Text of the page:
Dividing artefacts into functional groups is a method utilized by Stanley South in his study of sites in Colonial America. Other archaeologists have used this method as well, including some fairly recent work in Roman Archaeology (e.g. Cool et al 1995, and Gardner 2001). By grouping artefacts into functional groups, in addition to groups formed by material or appearance, we can analyze behavior in the cultural system under study. Because standardized functional groups have not been universally agreed upon by archaeologists, I used South's groups as a starting point and expanded them with additions appropriate for a Roman military site. Functional groups are used in this study to confirm our understanding of the behaviors which took place in the different sectors of Roman military sites, or to change and refine that understanding as well as provide a platform to ask further questions.
Assigning artefacts to functional groups can be problematic. The same artefact, for instance a knife, can have different functions, for example in the kitchen or on the war field. This must be kept in mind when examining functional group results. In an attempt to alleviate this possible problem, artefacts with obviously more than one function, once again a knife for example, were assigned to more than one functional group. Currently only the first functional group assignment is used in the computations on this website, but eventually the ability to use the other assignments will be coded.
The functional groups Decorative Architecture (DA), Animal Remains (ANML) and Not Roman were not used to compute percentages or percentage means, and their totals were not included in the overall total of artefacts from any site. When Animal Remains are collected and studied during an archaeological investigation they often end up overpowering the other functional groups in sheer numbers; much as the Kitchen/Food functional group does. This would not be a problem normally, but Animal remains are very frequently never collected, studied, or included at all in an excavation report. Therefore inclusion of this group would radically skew numbers for a few sites, and not at all for most of the others. Decorative Architecture is not included because the functional group is somewhat arbitrary and once again, its elements are not always included in an excavation report. For example, the finding of nails will often be mentioned, but the numbers of those nails will never be given. And Not Roman is not included for obvious reasons.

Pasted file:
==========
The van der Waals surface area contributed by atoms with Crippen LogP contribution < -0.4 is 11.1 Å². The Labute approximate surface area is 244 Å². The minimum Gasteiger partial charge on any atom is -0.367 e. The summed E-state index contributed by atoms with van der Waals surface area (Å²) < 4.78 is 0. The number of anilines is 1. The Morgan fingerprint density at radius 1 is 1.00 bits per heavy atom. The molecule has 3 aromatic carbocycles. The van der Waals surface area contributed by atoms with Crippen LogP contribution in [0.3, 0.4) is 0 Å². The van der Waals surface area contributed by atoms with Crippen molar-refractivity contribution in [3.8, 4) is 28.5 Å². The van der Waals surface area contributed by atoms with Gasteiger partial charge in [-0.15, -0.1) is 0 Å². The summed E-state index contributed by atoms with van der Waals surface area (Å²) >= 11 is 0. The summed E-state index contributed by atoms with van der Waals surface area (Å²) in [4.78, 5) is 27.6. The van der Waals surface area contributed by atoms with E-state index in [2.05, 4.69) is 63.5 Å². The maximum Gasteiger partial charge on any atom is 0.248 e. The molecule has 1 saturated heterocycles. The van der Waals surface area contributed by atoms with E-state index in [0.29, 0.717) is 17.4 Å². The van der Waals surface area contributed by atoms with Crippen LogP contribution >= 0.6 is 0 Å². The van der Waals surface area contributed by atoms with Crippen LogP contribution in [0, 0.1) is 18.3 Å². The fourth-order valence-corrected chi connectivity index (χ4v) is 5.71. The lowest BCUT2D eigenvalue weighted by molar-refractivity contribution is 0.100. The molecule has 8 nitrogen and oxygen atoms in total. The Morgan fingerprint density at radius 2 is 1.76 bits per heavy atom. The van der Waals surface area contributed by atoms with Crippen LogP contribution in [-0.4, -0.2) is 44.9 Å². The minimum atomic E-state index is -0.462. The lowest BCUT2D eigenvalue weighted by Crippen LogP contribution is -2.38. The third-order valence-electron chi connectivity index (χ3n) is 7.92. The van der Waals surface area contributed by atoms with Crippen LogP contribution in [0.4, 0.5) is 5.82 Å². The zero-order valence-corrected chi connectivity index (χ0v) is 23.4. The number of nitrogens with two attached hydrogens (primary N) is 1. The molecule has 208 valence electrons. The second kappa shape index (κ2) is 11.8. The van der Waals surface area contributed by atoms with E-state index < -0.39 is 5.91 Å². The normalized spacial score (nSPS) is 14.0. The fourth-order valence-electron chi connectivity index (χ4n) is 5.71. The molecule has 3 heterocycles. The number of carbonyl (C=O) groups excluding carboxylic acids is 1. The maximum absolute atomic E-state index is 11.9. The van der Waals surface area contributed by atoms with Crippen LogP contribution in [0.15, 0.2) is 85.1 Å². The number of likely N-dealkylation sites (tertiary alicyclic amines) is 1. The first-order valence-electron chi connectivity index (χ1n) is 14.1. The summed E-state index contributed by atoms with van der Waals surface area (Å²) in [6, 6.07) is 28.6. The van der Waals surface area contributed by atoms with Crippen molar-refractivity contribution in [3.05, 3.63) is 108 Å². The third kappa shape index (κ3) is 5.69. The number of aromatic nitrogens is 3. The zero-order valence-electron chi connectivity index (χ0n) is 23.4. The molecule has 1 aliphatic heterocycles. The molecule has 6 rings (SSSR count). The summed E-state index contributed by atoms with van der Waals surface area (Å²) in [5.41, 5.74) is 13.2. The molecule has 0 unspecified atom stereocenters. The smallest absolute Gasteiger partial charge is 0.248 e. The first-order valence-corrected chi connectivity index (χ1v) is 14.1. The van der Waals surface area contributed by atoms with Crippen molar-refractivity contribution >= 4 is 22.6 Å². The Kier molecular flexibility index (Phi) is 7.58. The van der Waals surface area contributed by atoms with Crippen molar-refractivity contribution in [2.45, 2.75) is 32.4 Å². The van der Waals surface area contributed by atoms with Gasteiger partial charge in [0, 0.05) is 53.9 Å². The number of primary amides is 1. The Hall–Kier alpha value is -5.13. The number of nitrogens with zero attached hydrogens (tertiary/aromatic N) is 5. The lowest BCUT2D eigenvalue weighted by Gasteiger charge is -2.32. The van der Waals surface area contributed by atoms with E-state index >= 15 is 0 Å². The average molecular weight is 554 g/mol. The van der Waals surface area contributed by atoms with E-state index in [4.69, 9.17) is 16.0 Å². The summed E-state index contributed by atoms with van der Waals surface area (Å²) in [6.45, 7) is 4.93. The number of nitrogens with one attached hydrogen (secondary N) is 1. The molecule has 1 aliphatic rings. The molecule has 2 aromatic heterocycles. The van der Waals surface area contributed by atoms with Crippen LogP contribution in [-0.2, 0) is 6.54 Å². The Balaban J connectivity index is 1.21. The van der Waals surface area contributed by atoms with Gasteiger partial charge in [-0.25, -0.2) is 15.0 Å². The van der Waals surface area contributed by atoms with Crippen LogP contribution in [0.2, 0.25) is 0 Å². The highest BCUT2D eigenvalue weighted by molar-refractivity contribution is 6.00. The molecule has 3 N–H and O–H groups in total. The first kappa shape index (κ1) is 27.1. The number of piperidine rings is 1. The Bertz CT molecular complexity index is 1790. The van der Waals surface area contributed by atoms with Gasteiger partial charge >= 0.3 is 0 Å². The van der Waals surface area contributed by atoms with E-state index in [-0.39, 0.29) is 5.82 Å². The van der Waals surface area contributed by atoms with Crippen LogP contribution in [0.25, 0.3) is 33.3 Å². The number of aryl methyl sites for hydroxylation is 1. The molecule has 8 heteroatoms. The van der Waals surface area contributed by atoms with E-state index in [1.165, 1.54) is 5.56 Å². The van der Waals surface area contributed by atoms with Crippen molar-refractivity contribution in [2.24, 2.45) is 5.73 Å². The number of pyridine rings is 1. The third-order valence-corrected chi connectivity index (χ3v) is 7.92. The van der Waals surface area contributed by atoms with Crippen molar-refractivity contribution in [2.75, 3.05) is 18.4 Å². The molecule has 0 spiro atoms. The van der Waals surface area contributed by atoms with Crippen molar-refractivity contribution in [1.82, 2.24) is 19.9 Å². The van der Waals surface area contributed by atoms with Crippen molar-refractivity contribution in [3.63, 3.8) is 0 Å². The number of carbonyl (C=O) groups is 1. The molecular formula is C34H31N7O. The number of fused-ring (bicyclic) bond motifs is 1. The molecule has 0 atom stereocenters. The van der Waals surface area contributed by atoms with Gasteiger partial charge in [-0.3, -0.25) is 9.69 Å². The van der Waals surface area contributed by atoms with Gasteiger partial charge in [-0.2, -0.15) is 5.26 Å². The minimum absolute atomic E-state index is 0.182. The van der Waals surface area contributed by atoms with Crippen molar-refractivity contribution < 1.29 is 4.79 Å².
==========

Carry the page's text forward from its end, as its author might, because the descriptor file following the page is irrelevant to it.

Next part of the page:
The problems mentioned above with the Animal Remains category occur with the Kitchen/Food category as well. Some archaeological reports detail every ceramic find in their artefact catalogs. Others only mention weights, or rim sherds, or other kinds of summaries. And still other say nothing beyond mentioning one or two outstanding or otherwise noteworthy ceramic exemplars. In order to include every bit of information possible the type of stratification of the artefacts was given several categories and these were included in figuring the functional group numbers. These categories are 'All' which includes all the functional group's items from the sector and functional group; 'Strat' which includes only those items in the group which were found stratified; and 'Good' which includes stratified items in the group from excavation reports with artefact catalogs which were considered complete (i.e. every artefact of that type from the site was included in the catalog instead of only a representative sample).